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Addiction Recovery Centre

ARC is excited to announce that we have an expert in the field of eating disorders that has joined our treatment team.


Eating disorders are problems with eating behaviour and weight regulation. Eating disorders are medical and treatable illnesses. Some symptoms of an eating disorder include sever weight gain/loss and eating less/more portions of food. Eating disorders can be life threatening and has major physical, psychological and emotional consequences on the person. The types of eating disorders are: anorexia nervosa, bulimia nervosa, binge eating disorder.


This disorder is characterised by people who lose control over their eating. To binge eat is to eat large amounts in a short period of time. People who are binge eaters eat large amounts of food and unlike other eating disorders do no compensatory behaviour because of the amount of food eaten i.e. exercising or fasting. People who are binge eaters are usually overweight and in extreme cases obese.

Risks of Binge eaters
  • Cardiovascular disease
  • High blood pressure
  • Very emotional
  • Cholesterol


People who suffer from anorexia nervosa are people who see themselves as being overweight when they are actually deathly underweight. People with anorexia are obsessed with their weight and weigh themselves constantly. They always portion their foods and the portions of food are very small. Anorexia sufferers may also partake in binge eating but they are followed by excessive dieting and excessive exercise.

  • Very low body weight
  • Severe food restriction
  • Obsession with being skinny and not about being a normal, healthy weight.
  • Intense fear of gaining weight
  • No menstruation (women)
  • Low self-esteem

Anorexia is treatable and some people respond after their first treatment, but some relapse and have a long-lasting battle with this disorder.

Long-term/chronic symptoms:
  • Osteoporosis (thinning of bones)
  • Brittle hair and nails
  • Dry and yellowish skin
  • Weakness
  • Extreme constipation
  • Heart damage
  • Brain damage
  • Multi-organ failure
  • Drop in body temperature (person feels cold all the time)
  • Infertility
  • No energy


People with bulimia nervosa have episodes where they eat extreme amounts of food and feel they have no control over these episodes. What makes this different to binge eating is that sufferers compensate for the food by inducing vomiting, excessive exercising and misuse of laxatives. Unlike anorexia, people who are bulimic maintain a normal healthy weight or are slightly overweight. But like anorexia, they fear gaining weight and very unhappy with their body size/shape.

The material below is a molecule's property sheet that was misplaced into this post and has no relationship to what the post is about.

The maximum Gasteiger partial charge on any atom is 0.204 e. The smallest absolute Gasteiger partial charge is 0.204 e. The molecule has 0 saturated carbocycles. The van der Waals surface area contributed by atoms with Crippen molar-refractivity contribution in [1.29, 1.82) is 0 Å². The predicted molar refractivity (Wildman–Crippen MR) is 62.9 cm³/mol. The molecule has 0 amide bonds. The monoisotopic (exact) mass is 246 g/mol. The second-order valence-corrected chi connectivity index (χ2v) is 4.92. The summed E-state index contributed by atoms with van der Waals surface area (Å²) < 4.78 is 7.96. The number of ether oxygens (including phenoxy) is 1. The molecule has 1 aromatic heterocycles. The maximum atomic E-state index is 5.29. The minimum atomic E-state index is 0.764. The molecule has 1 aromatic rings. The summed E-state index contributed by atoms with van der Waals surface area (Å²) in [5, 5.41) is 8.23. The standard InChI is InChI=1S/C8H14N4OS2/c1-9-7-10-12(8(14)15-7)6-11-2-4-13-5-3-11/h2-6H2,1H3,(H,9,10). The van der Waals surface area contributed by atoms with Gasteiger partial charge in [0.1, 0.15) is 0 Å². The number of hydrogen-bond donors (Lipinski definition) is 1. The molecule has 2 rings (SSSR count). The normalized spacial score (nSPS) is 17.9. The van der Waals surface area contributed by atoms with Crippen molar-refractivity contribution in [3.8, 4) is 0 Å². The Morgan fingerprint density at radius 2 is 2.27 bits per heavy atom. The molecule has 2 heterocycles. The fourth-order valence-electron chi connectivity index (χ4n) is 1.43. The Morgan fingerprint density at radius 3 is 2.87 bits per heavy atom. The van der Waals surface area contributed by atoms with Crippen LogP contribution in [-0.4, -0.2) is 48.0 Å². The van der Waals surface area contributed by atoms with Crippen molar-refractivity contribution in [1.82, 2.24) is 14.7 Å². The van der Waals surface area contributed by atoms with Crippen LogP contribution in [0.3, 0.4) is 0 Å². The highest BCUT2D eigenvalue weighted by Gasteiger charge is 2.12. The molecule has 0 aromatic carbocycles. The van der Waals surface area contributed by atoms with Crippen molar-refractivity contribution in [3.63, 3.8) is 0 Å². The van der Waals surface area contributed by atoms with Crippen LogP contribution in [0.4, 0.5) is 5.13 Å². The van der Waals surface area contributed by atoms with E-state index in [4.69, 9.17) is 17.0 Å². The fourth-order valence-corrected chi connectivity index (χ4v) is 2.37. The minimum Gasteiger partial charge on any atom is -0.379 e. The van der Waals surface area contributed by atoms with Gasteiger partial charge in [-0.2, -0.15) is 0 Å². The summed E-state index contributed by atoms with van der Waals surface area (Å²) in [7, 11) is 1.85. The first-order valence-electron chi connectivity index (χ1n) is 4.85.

Bulimic behaviour is usually done in secret because of the feelings of shame and guilt. The purge (induced vomiting) cycle can happen anywhere from several times a week to many times a day.

  • Osteoporosis (thinning of bonesnflamed sore throat)
  • Swollen salivary glands in neck and jaw area
  • Decaying teeth (from stomach acid)
  • Acid reflux disorder
  • Intestine problems from the laxatives
  • Severe dehydration
  • Heart attack and stroke risk


  • Reducing excessive exercise
  • Stopping binge and purge behaviours
  • Psychotherapy (family, group, individual therapy)
  • Medication in some instances (anitdepressants)
  • Nutritional counselling
  • Medical care

If you and your family are trapped in this desperate cycle, rest assured that there is a way out. No matter how isolated and alone you feel, there are many other people walking this same path, and many more who are dedicated to helping you change the direction of your life.

Everyone entering treatment receives a clinical assessment. A complete assessment of an individual is needed to help treatment professionals offer the type of treatment that best suits him or her. The assessment also helps programme counsellor's work with the person to design an effective treatment plan. Although clinical assessment continues throughout a person's treatment, it starts at or just before a person's admission to a treatment programme.

The treatment is an inpatient programme which works together with the patient and their family to provide a safe haven for healing and the reverse of weight loss; combined with professional expertise to help normalise eating patterns, encourage a healthy attitude towards food and challenge distorted beliefs around body image.

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